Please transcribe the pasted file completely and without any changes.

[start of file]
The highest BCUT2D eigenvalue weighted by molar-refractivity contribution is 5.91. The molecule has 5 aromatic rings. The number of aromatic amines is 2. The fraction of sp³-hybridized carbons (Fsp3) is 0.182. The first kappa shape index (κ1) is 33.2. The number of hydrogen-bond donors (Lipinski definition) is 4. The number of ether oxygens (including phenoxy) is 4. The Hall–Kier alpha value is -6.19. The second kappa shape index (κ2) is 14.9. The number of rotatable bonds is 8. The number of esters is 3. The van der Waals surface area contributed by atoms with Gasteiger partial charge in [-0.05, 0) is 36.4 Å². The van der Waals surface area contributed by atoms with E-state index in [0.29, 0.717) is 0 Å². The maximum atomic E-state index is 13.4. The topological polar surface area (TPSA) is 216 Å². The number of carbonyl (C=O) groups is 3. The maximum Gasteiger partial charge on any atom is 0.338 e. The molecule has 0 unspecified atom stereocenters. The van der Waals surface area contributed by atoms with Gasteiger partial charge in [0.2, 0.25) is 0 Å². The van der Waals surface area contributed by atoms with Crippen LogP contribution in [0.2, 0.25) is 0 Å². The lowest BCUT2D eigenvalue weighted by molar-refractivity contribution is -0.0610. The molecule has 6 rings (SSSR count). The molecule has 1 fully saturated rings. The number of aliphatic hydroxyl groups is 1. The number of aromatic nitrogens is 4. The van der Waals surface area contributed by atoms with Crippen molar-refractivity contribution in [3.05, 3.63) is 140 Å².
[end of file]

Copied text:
The highest BCUT2D eigenvalue weighted by molar-refractivity contribution is 5.91. The molecule has 5 aromatic rings. The number of aromatic amines is 2. The fraction of sp³-hybridized carbons (Fsp3) is 0.182. The first kappa shape index (κ1) is 33.2. The number of hydrogen-bond donors (Lipinski definition) is 4. The number of ether oxygens (including phenoxy) is 4. The Hall–Kier alpha value is -6.19. The second kappa shape index (κ2) is 14.9. The number of rotatable bonds is 8. The number of esters is 3. The van der Waals surface area contributed by atoms with Gasteiger partial charge in [-0.05, 0) is 36.4 Å². The van der Waals surface area contributed by atoms with E-state index in [0.29, 0.717) is 0 Å². The maximum atomic E-state index is 13.4. The topological polar surface area (TPSA) is 216 Å². The number of carbonyl (C=O) groups is 3. The maximum Gasteiger partial charge on any atom is 0.338 e. The molecule has 0 unspecified atom stereocenters. The van der Waals surface area contributed by atoms with Gasteiger partial charge in [0.2, 0.25) is 0 Å². The van der Waals surface area contributed by atoms with Crippen LogP contribution in [0.2, 0.25) is 0 Å². The lowest BCUT2D eigenvalue weighted by molar-refractivity contribution is -0.0610. The molecule has 6 rings (SSSR count). The molecule has 1 fully saturated rings. The number of aliphatic hydroxyl groups is 1. The number of aromatic nitrogens is 4. The van der Waals surface area contributed by atoms with Crippen molar-refractivity contribution in [3.05, 3.63) is 140 Å².